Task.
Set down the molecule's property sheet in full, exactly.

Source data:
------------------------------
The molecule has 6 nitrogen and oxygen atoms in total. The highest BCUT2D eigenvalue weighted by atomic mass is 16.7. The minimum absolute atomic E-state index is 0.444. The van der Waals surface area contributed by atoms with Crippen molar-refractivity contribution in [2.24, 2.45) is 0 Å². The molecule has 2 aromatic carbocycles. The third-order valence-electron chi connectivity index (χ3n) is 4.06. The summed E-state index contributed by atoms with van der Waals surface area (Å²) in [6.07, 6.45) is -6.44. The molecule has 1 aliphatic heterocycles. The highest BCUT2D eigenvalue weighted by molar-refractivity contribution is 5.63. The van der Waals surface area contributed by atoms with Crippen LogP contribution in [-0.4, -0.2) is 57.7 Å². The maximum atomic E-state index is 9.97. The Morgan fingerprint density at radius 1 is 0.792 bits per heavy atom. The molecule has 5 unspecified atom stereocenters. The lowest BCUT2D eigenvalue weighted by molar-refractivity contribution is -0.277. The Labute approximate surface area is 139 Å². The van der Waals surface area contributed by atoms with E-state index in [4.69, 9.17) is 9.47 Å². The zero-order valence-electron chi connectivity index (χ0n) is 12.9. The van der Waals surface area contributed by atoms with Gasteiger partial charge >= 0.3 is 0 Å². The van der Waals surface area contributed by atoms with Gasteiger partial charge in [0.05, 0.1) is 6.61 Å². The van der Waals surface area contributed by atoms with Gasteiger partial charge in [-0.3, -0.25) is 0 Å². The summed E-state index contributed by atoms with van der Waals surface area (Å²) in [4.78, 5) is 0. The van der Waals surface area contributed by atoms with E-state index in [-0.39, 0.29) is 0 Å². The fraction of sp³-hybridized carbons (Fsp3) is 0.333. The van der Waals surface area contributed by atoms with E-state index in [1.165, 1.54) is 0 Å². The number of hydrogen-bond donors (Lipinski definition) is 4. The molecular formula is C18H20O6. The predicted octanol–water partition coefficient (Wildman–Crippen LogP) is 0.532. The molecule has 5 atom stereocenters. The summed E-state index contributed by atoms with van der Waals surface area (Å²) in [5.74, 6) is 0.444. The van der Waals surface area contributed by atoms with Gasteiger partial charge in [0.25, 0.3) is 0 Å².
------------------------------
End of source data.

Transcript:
The molecule has 6 nitrogen and oxygen atoms in total. The highest BCUT2D eigenvalue weighted by atomic mass is 16.7. The minimum absolute atomic E-state index is 0.444. The van der Waals surface area contributed by atoms with Crippen molar-refractivity contribution in [2.24, 2.45) is 0 Å². The molecule has 2 aromatic carbocycles. The third-order valence-electron chi connectivity index (χ3n) is 4.06. The summed E-state index contributed by atoms with van der Waals surface area (Å²) in [6.07, 6.45) is -6.44. The molecule has 1 aliphatic heterocycles. The highest BCUT2D eigenvalue weighted by molar-refractivity contribution is 5.63. The van der Waals surface area contributed by atoms with Crippen LogP contribution in [-0.4, -0.2) is 57.7 Å². The maximum atomic E-state index is 9.97. The Morgan fingerprint density at radius 1 is 0.792 bits per heavy atom. The molecule has 5 unspecified atom stereocenters. The lowest BCUT2D eigenvalue weighted by molar-refractivity contribution is -0.277. The Labute approximate surface area is 139 Å². The van der Waals surface area contributed by atoms with E-state index in [4.69, 9.17) is 9.47 Å². The zero-order valence-electron chi connectivity index (χ0n) is 12.9. The van der Waals surface area contributed by atoms with Gasteiger partial charge >= 0.3 is 0 Å². The van der Waals surface area contributed by atoms with Gasteiger partial charge in [0.05, 0.1) is 6.61 Å². The van der Waals surface area contributed by atoms with Gasteiger partial charge in [-0.3, -0.25) is 0 Å². The summed E-state index contributed by atoms with van der Waals surface area (Å²) in [4.78, 5) is 0. The van der Waals surface area contributed by atoms with E-state index in [-0.39, 0.29) is 0 Å². The fraction of sp³-hybridized carbons (Fsp3) is 0.333. The van der Waals surface area contributed by atoms with E-state index in [1.165, 1.54) is 0 Å². The number of hydrogen-bond donors (Lipinski definition) is 4. The molecular formula is C18H20O6. The predicted octanol–water partition coefficient (Wildman–Crippen LogP) is 0.532. The molecule has 5 atom stereocenters. The summed E-state index contributed by atoms with van der Waals surface area (Å²) in [5.74, 6) is 0.444. The van der Waals surface area contributed by atoms with Gasteiger partial charge in [0.25, 0.3) is 0 Å².